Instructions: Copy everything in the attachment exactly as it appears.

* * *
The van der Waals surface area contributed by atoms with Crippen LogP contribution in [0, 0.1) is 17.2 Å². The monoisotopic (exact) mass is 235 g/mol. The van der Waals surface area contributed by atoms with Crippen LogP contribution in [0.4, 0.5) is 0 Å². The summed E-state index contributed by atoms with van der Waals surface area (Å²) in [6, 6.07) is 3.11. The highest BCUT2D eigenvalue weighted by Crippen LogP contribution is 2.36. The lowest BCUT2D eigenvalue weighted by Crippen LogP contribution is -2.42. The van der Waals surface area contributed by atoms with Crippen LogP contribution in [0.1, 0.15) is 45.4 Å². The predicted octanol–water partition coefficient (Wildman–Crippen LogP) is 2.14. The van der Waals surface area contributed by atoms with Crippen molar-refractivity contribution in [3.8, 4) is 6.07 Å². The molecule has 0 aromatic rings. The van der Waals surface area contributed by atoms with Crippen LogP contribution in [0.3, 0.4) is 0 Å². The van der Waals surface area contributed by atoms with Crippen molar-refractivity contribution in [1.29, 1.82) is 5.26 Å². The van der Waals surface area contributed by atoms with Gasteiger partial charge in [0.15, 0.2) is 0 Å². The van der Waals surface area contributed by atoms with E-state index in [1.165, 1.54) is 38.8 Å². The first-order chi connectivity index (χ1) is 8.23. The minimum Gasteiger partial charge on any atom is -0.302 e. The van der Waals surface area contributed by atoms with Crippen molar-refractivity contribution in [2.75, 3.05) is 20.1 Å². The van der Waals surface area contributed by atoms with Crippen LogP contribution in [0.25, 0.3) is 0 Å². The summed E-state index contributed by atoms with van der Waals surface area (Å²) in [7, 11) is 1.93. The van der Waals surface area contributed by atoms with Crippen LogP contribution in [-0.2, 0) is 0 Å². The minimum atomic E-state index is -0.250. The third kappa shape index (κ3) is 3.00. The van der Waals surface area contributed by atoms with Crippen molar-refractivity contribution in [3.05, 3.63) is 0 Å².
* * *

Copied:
The van der Waals surface area contributed by atoms with Crippen LogP contribution in [0, 0.1) is 17.2 Å². The monoisotopic (exact) mass is 235 g/mol. The van der Waals surface area contributed by atoms with Crippen LogP contribution in [0.4, 0.5) is 0 Å². The summed E-state index contributed by atoms with van der Waals surface area (Å²) in [6, 6.07) is 3.11. The highest BCUT2D eigenvalue weighted by Crippen LogP contribution is 2.36. The lowest BCUT2D eigenvalue weighted by Crippen LogP contribution is -2.42. The van der Waals surface area contributed by atoms with Crippen LogP contribution in [0.1, 0.15) is 45.4 Å². The predicted octanol–water partition coefficient (Wildman–Crippen LogP) is 2.14. The van der Waals surface area contributed by atoms with Crippen molar-refractivity contribution in [3.8, 4) is 6.07 Å². The molecule has 0 aromatic rings. The van der Waals surface area contributed by atoms with Crippen LogP contribution in [0.3, 0.4) is 0 Å². The van der Waals surface area contributed by atoms with Crippen molar-refractivity contribution in [1.29, 1.82) is 5.26 Å². The van der Waals surface area contributed by atoms with Gasteiger partial charge in [0.15, 0.2) is 0 Å². The van der Waals surface area contributed by atoms with E-state index in [1.165, 1.54) is 38.8 Å². The first-order chi connectivity index (χ1) is 8.23. The minimum Gasteiger partial charge on any atom is -0.302 e. The van der Waals surface area contributed by atoms with Crippen molar-refractivity contribution in [2.75, 3.05) is 20.1 Å². The van der Waals surface area contributed by atoms with Crippen LogP contribution in [0.25, 0.3) is 0 Å². The summed E-state index contributed by atoms with van der Waals surface area (Å²) in [7, 11) is 1.93. The van der Waals surface area contributed by atoms with Crippen LogP contribution in [-0.2, 0) is 0 Å². The minimum atomic E-state index is -0.250. The third kappa shape index (κ3) is 3.00. The van der Waals surface area contributed by atoms with Crippen molar-refractivity contribution in [3.05, 3.63) is 0 Å².